Microchip Shortage | OEM Manufacturing Impact | OH IN KY

What the Microchip Shortage Means for Dealerships Looking Ahead

Published on by Barnes Dennig in Automobile Dealerships

What the Microchip Shortage Means for Dealerships Looking Ahead

During the height of the pandemic in 2020, carmakers across the world struggled to maintain adequate inventory, largely due to a global microchip shortage, and had to find new ways to shore up revenue and profit – we shared insights on how they managed in a recent video, available on demand.

Fast forward to the beginning of 2023 as the microchip shortage has slowly improved, enabling dealerships to build more inventory on their lots to sell – but we’re not out of the woods yet. Overall, the industry is still about 10% undersupplied on semiconductors, compared to about 20% last year, though the situation has been improving steadily.

How auto manufacturers are managing

As of now, automakers are using a variety of approaches to manage the ongoing chip deficit, starting with plans to cut roughly 2.8 million vehicles from production schedules. Additionally, some are looking inward, trying to cut back on vehicle features that are low volume, but which complicate supply chains. Others are looking outward, reviewing their supply chains to see what component makers could do differently, and pressing them to make those changes.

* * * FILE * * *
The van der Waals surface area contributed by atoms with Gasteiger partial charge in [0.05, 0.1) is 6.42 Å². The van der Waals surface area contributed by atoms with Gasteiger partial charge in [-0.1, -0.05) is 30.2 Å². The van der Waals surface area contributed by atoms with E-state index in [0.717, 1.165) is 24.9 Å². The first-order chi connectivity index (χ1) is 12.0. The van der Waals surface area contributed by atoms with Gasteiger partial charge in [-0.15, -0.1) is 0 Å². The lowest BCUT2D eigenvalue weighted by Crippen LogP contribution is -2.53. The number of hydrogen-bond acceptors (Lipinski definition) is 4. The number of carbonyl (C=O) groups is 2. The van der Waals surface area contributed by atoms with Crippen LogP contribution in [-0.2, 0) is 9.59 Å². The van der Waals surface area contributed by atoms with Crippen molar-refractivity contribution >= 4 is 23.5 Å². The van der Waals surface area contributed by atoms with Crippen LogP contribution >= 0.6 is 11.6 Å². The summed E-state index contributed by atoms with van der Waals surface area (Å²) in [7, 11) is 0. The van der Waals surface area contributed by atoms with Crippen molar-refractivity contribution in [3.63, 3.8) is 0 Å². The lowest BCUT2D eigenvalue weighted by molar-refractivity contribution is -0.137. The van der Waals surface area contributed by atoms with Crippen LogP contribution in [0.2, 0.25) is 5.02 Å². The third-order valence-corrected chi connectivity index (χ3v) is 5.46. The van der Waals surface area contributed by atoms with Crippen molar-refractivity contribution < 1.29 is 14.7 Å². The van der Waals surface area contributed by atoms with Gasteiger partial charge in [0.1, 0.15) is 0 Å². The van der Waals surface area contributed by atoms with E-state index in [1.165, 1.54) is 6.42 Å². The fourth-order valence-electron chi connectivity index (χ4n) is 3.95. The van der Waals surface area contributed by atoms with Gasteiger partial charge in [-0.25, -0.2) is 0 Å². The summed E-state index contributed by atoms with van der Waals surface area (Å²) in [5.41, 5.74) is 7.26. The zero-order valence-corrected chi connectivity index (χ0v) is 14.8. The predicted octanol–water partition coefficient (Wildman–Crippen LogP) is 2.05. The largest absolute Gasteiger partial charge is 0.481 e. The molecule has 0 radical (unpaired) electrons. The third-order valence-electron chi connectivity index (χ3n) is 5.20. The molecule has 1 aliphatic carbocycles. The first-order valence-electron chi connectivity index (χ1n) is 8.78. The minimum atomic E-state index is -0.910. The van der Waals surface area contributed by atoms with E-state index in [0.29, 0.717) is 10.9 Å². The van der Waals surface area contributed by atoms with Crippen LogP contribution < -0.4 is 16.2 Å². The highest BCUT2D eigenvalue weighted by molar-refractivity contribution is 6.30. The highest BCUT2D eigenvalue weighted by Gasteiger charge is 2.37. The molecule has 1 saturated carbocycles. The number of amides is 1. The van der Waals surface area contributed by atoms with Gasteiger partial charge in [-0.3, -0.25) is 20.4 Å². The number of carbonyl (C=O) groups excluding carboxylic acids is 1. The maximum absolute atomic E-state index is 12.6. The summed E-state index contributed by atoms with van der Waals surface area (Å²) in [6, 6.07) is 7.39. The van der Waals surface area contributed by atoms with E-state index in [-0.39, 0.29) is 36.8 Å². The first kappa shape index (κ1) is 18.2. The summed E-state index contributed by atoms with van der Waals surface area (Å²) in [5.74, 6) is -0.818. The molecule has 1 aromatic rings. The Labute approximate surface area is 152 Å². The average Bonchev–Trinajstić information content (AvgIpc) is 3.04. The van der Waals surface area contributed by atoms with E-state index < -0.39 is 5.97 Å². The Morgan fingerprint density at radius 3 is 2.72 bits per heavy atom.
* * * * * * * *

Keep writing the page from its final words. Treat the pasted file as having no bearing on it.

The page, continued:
What dealerships can do

It’s possible we won’t return to pre-pandemic supply levels, so it’s important for automobile dealerships to continue planning, executing, and periodically reassessing their strategy throughout the year to adapt to rapid changes in the industry.

The industry power shift

Over the past couple of years, there’s been a big power shift in the industry. A few years ago, the original equipment manufacturers (OEMs) and tier 1 suppliers held the power in their mutual relationships and were able to dictate the negotiating terms. In the face of the ongoing microchip shortage, the power has shifted to the semiconductor workers, who are now able to dictate terms – a change that seems unlikely to revert given the current conditions and foreseeable future outlook.

This is another interesting effect of the COVID-19 pandemic on supply chains throughout the industry – and dealers will have to continue adapting to evolving supply chain issues going forward.

Innovative business practices fuel dealership profits

Still, thanks to innovative business practices, profits have remained strong, and the growing supply of available vehicles gives a hopeful outlook. We continue to be impressed with how dealers are showing resilience through change and finding new ways to grow their businesses.

Dealership resources

If you’re looking for creative ways to drive your dealership’s profits, we’ve got you covered. For some dealerships, switching to the LIFO inventory method is driving tax savings – see what factors can make LIFO a good fit, and when to steer clear in this blog post.

You can also get insights on the Federal Trade Commission’s extension of the Safeguards Rule deadline and electric vehicle tax credits in the Inflation Reduction Act.

And if you’d like to talk through any of these topics or other ways to build your business, the Barnes Dennig team of automobile dealership professionals is here to help. Contact us – we’re here to help.


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